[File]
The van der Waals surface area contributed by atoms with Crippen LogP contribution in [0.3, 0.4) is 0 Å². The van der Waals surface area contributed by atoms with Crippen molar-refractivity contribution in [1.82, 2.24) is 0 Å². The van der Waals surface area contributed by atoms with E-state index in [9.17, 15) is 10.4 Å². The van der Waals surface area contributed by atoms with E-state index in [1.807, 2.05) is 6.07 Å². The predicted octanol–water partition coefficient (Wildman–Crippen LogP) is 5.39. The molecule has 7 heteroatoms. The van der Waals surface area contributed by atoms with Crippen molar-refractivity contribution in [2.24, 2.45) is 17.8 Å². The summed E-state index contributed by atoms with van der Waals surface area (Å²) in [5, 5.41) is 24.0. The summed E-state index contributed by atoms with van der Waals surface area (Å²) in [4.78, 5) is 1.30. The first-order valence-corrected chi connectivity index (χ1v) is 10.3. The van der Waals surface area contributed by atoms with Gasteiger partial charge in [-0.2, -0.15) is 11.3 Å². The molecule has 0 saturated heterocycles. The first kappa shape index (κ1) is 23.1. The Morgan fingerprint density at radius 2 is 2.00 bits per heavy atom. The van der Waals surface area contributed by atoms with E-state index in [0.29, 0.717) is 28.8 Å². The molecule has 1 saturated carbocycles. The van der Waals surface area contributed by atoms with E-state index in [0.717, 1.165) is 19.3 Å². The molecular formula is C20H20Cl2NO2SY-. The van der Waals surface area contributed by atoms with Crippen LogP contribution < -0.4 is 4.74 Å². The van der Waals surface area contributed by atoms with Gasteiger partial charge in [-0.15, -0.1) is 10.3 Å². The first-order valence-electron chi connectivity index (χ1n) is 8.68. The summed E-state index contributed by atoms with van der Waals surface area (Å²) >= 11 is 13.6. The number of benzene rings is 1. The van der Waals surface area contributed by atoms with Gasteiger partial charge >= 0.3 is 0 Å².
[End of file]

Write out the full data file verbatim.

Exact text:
The van der Waals surface area contributed by atoms with Crippen LogP contribution in [0.3, 0.4) is 0 Å². The van der Waals surface area contributed by atoms with Crippen molar-refractivity contribution in [1.82, 2.24) is 0 Å². The van der Waals surface area contributed by atoms with E-state index in [9.17, 15) is 10.4 Å². The van der Waals surface area contributed by atoms with E-state index in [1.807, 2.05) is 6.07 Å². The predicted octanol–water partition coefficient (Wildman–Crippen LogP) is 5.39. The molecule has 7 heteroatoms. The van der Waals surface area contributed by atoms with Crippen molar-refractivity contribution in [2.24, 2.45) is 17.8 Å². The summed E-state index contributed by atoms with van der Waals surface area (Å²) in [5, 5.41) is 24.0. The summed E-state index contributed by atoms with van der Waals surface area (Å²) in [4.78, 5) is 1.30. The first-order valence-corrected chi connectivity index (χ1v) is 10.3. The van der Waals surface area contributed by atoms with Gasteiger partial charge in [-0.2, -0.15) is 11.3 Å². The molecule has 0 saturated heterocycles. The first kappa shape index (κ1) is 23.1. The Morgan fingerprint density at radius 2 is 2.00 bits per heavy atom. The van der Waals surface area contributed by atoms with E-state index in [0.29, 0.717) is 28.8 Å². The molecule has 1 saturated carbocycles. The van der Waals surface area contributed by atoms with E-state index in [0.717, 1.165) is 19.3 Å². The molecular formula is C20H20Cl2NO2SY-. The van der Waals surface area contributed by atoms with Crippen LogP contribution < -0.4 is 4.74 Å². The van der Waals surface area contributed by atoms with Gasteiger partial charge in [-0.15, -0.1) is 10.3 Å². The first-order valence-electron chi connectivity index (χ1n) is 8.68. The summed E-state index contributed by atoms with van der Waals surface area (Å²) >= 11 is 13.6. The number of benzene rings is 1. The van der Waals surface area contributed by atoms with Gasteiger partial charge >= 0.3 is 0 Å².